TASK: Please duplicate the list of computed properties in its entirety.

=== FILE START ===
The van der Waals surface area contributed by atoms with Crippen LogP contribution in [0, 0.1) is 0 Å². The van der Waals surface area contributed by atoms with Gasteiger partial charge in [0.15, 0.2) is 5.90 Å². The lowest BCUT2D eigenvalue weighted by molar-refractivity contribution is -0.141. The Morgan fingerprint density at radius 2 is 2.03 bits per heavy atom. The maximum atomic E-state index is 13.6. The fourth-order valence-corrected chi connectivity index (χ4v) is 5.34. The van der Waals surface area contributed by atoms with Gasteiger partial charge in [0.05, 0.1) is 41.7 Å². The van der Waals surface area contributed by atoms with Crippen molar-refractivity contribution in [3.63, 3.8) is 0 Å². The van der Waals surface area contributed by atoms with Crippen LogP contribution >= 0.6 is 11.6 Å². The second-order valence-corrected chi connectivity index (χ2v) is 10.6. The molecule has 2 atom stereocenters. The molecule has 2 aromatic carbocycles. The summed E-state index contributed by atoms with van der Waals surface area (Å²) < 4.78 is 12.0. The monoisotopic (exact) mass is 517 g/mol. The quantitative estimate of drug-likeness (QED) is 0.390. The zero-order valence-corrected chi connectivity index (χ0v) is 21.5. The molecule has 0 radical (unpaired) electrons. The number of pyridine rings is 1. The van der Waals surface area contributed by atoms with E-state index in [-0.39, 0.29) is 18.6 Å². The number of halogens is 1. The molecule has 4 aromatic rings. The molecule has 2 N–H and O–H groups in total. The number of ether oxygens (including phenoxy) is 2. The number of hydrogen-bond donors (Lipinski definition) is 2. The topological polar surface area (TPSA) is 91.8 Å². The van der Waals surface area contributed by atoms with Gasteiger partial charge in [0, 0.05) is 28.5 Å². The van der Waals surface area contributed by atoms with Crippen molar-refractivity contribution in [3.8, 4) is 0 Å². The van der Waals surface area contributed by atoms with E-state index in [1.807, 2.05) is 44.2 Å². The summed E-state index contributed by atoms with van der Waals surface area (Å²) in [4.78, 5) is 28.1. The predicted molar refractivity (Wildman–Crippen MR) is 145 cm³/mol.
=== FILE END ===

The van der Waals surface area contributed by atoms with Crippen LogP contribution in [0, 0.1) is 0 Å². The van der Waals surface area contributed by atoms with Gasteiger partial charge in [0.15, 0.2) is 5.90 Å². The lowest BCUT2D eigenvalue weighted by molar-refractivity contribution is -0.141. The Morgan fingerprint density at radius 2 is 2.03 bits per heavy atom. The maximum atomic E-state index is 13.6. The fourth-order valence-corrected chi connectivity index (χ4v) is 5.34. The van der Waals surface area contributed by atoms with Gasteiger partial charge in [0.05, 0.1) is 41.7 Å². The van der Waals surface area contributed by atoms with Crippen molar-refractivity contribution in [3.63, 3.8) is 0 Å². The van der Waals surface area contributed by atoms with Crippen LogP contribution >= 0.6 is 11.6 Å². The second-order valence-corrected chi connectivity index (χ2v) is 10.6. The molecule has 2 atom stereocenters. The molecule has 2 aromatic carbocycles. The summed E-state index contributed by atoms with van der Waals surface area (Å²) < 4.78 is 12.0. The monoisotopic (exact) mass is 517 g/mol. The quantitative estimate of drug-likeness (QED) is 0.390. The zero-order valence-corrected chi connectivity index (χ0v) is 21.5. The molecule has 0 radical (unpaired) electrons. The number of pyridine rings is 1. The van der Waals surface area contributed by atoms with E-state index in [-0.39, 0.29) is 18.6 Å². The number of halogens is 1. The molecule has 4 aromatic rings. The molecule has 2 N–H and O–H groups in total. The number of ether oxygens (including phenoxy) is 2. The number of hydrogen-bond donors (Lipinski definition) is 2. The topological polar surface area (TPSA) is 91.8 Å². The van der Waals surface area contributed by atoms with Gasteiger partial charge in [0, 0.05) is 28.5 Å². The van der Waals surface area contributed by atoms with Crippen molar-refractivity contribution in [3.8, 4) is 0 Å². The van der Waals surface area contributed by atoms with E-state index in [1.807, 2.05) is 44.2 Å². The summed E-state index contributed by atoms with van der Waals surface area (Å²) in [4.78, 5) is 28.1. The predicted molar refractivity (Wildman–Crippen MR) is 145 cm³/mol.